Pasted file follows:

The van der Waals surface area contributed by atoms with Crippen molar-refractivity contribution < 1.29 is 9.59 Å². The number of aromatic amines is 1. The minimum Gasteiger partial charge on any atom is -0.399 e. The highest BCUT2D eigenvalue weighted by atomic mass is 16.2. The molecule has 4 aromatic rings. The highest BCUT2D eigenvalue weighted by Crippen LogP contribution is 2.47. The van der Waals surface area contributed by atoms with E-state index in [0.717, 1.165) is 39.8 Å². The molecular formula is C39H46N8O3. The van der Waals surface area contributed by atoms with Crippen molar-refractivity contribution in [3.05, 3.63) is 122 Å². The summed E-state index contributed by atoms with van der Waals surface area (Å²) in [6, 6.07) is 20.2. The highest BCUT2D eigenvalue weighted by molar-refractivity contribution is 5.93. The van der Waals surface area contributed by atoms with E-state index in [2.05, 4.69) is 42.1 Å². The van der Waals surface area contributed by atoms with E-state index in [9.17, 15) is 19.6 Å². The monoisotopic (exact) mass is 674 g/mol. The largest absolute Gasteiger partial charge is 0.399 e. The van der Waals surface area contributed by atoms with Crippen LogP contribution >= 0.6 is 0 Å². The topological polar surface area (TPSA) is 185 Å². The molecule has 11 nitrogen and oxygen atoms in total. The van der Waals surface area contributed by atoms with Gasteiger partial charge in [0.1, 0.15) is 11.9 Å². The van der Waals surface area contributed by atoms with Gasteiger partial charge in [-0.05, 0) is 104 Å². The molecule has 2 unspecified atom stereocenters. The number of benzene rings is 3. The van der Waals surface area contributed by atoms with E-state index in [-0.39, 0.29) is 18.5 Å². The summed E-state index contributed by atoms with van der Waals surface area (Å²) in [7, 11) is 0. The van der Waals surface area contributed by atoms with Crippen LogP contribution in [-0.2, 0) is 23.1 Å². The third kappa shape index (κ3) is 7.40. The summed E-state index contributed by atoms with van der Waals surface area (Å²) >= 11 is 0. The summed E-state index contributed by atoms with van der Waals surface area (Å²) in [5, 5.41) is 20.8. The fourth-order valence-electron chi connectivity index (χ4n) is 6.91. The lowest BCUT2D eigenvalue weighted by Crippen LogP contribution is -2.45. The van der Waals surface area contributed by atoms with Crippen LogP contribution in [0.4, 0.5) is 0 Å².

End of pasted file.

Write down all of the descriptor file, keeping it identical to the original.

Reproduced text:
The van der Waals surface area contributed by atoms with Crippen molar-refractivity contribution < 1.29 is 9.59 Å². The number of aromatic amines is 1. The minimum Gasteiger partial charge on any atom is -0.399 e. The highest BCUT2D eigenvalue weighted by atomic mass is 16.2. The molecule has 4 aromatic rings. The highest BCUT2D eigenvalue weighted by Crippen LogP contribution is 2.47. The van der Waals surface area contributed by atoms with E-state index in [0.717, 1.165) is 39.8 Å². The molecular formula is C39H46N8O3. The van der Waals surface area contributed by atoms with Crippen molar-refractivity contribution in [3.05, 3.63) is 122 Å². The summed E-state index contributed by atoms with van der Waals surface area (Å²) in [6, 6.07) is 20.2. The highest BCUT2D eigenvalue weighted by molar-refractivity contribution is 5.93. The van der Waals surface area contributed by atoms with E-state index in [2.05, 4.69) is 42.1 Å². The van der Waals surface area contributed by atoms with E-state index in [9.17, 15) is 19.6 Å². The monoisotopic (exact) mass is 674 g/mol. The largest absolute Gasteiger partial charge is 0.399 e. The van der Waals surface area contributed by atoms with Crippen LogP contribution >= 0.6 is 0 Å². The topological polar surface area (TPSA) is 185 Å². The molecule has 11 nitrogen and oxygen atoms in total. The van der Waals surface area contributed by atoms with Gasteiger partial charge in [0.1, 0.15) is 11.9 Å². The van der Waals surface area contributed by atoms with Gasteiger partial charge in [-0.05, 0) is 104 Å². The molecule has 2 unspecified atom stereocenters. The number of benzene rings is 3. The van der Waals surface area contributed by atoms with E-state index in [-0.39, 0.29) is 18.5 Å². The summed E-state index contributed by atoms with van der Waals surface area (Å²) in [7, 11) is 0. The van der Waals surface area contributed by atoms with Crippen LogP contribution in [-0.2, 0) is 23.1 Å². The third kappa shape index (κ3) is 7.40. The summed E-state index contributed by atoms with van der Waals surface area (Å²) >= 11 is 0. The summed E-state index contributed by atoms with van der Waals surface area (Å²) in [5, 5.41) is 20.8. The fourth-order valence-electron chi connectivity index (χ4n) is 6.91. The lowest BCUT2D eigenvalue weighted by Crippen LogP contribution is -2.45. The van der Waals surface area contributed by atoms with Crippen LogP contribution in [0.4, 0.5) is 0 Å².